Mammograms May Yield False-Positive Results for Obese Women

JULY 01, 2004
Susan Farley

A new study analyzing data on more than 100,000 mammograms on close to 68,000 women showed that obese women are more likely to have their mammograms read as abnormal. The study, published in the Archives of Internal Medicine, attributed the false-positive results to the thicker volume of breast tissue when compressed in the mammogram machine, as well as the extra images needed to cover the entire breast, and the increased difficulty technicians may have reading the scans. These false-positive results lead to high costs and high anxiety for women waiting to learn whether or not they have breast cancer.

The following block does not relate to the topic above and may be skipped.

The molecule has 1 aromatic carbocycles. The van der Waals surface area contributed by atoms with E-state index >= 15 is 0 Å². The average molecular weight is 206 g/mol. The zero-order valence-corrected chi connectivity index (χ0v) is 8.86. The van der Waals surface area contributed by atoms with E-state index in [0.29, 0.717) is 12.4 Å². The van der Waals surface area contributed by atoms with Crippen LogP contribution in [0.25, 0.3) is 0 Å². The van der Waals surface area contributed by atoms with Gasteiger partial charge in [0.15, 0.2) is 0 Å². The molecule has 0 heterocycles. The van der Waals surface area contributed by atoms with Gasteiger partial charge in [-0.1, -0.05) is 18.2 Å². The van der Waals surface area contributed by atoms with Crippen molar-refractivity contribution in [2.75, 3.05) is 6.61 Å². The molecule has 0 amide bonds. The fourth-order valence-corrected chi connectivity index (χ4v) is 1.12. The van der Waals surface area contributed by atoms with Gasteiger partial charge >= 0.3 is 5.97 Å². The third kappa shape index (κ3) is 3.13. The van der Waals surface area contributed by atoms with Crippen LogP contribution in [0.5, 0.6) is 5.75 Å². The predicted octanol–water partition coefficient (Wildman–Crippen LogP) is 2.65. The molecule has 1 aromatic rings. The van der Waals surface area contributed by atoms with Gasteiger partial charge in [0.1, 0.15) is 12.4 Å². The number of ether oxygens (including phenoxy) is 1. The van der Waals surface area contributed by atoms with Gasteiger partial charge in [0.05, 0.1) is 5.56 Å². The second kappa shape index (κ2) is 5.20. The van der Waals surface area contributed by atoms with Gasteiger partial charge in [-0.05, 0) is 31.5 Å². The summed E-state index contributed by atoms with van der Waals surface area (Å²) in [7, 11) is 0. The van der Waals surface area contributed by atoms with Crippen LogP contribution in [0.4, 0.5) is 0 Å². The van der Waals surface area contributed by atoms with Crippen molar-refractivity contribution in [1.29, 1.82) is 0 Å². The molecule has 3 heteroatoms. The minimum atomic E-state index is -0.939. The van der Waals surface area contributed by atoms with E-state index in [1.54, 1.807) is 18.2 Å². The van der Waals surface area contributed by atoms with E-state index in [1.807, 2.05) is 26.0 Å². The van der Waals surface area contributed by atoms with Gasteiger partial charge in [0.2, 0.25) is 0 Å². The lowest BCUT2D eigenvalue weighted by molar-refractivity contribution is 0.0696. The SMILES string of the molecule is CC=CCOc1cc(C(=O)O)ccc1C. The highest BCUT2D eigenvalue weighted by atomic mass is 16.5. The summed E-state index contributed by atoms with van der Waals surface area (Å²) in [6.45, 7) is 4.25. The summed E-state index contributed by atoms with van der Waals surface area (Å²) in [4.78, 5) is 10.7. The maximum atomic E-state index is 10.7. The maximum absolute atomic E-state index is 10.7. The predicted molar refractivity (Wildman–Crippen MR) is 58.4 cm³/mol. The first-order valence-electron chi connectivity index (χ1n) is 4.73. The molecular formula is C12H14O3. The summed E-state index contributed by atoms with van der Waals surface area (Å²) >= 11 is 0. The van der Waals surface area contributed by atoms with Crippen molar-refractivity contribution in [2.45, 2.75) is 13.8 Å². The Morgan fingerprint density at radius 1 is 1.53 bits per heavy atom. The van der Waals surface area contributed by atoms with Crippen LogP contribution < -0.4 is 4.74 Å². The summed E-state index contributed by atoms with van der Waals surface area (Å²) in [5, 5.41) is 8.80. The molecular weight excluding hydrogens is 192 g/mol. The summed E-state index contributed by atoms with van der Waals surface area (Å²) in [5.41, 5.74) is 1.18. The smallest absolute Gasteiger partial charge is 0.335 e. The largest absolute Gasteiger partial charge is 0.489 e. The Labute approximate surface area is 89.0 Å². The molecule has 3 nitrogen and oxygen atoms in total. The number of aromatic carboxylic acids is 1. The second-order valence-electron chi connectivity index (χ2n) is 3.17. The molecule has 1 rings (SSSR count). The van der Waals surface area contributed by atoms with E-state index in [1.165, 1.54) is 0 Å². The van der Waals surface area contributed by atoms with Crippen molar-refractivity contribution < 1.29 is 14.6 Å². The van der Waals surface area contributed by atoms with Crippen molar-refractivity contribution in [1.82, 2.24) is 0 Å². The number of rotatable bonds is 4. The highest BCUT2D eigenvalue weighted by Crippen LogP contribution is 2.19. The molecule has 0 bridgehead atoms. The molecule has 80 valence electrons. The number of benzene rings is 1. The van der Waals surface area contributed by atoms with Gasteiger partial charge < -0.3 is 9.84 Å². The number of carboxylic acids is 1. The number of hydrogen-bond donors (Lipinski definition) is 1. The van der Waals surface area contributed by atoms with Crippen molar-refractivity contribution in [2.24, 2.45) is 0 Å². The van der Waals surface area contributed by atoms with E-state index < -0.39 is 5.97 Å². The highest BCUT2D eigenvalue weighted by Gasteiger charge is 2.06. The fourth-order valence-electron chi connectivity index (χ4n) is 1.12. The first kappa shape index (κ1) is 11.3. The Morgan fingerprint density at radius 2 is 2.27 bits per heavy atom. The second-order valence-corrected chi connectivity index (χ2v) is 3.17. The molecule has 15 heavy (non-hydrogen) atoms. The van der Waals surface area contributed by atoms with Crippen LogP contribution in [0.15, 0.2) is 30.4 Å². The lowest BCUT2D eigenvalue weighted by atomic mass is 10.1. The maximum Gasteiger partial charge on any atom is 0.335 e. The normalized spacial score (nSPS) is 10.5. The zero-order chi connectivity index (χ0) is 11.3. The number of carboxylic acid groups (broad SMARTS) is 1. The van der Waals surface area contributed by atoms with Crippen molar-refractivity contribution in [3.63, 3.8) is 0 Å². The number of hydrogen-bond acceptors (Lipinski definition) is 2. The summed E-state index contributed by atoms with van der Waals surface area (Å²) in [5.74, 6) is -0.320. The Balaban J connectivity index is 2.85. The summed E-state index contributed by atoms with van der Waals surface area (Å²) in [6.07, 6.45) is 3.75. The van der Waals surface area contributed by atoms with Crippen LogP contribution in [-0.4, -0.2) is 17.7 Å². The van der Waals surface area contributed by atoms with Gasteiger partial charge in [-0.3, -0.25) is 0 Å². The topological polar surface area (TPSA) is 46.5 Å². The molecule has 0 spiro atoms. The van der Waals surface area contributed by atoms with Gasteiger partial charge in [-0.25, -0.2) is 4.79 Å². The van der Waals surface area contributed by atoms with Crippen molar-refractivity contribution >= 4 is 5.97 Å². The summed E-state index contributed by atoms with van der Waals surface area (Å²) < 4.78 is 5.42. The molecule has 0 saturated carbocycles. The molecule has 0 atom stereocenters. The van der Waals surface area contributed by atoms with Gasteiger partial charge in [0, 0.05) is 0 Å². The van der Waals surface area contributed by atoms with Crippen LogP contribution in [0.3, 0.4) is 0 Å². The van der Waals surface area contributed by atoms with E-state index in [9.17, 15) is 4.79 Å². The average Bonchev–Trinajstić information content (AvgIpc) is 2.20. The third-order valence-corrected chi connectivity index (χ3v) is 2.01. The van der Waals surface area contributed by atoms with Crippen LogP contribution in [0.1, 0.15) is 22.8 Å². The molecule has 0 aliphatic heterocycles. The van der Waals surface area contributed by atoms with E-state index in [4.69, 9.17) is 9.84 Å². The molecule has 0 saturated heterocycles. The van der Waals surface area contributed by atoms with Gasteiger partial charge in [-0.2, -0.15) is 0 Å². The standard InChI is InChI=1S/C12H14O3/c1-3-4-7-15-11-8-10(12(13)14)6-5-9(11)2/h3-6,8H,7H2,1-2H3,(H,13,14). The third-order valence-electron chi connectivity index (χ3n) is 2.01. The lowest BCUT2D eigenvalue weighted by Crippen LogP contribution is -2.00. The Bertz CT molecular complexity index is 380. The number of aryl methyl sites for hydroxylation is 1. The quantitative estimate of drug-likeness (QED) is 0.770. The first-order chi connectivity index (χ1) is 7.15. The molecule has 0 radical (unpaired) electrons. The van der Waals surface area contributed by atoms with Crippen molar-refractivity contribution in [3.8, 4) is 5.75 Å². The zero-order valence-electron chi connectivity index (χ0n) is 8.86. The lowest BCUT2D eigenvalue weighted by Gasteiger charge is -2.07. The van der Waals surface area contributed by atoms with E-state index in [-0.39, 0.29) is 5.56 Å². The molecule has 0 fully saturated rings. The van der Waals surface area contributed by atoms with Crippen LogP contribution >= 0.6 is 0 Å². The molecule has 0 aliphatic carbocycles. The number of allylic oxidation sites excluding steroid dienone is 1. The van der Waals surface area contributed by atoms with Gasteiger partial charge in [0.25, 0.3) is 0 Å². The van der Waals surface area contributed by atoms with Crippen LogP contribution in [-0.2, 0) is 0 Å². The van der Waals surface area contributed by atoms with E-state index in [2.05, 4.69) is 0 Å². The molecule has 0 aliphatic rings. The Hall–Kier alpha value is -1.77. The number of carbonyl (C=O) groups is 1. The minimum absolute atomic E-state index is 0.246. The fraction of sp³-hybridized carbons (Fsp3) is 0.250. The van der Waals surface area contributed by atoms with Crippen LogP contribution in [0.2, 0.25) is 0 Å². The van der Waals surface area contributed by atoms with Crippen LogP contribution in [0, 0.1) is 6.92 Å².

The researchers insist that it is important for obese women not to be discouraged by the high prevalence of false-positive results. These women should be aware that they may need to have additional imaging or other procedures performed to rule out the possibility of breast cancer. Researcher Joann G. Elmore, MD, MPH, of the University of Washington's School of Medicine stated that not only are obese women at a higher risk for breast cancer, but they tend to be diagnosed at a later stage of the disease than thinner women. Therefore, regular screening is essential to early detection and treatment.



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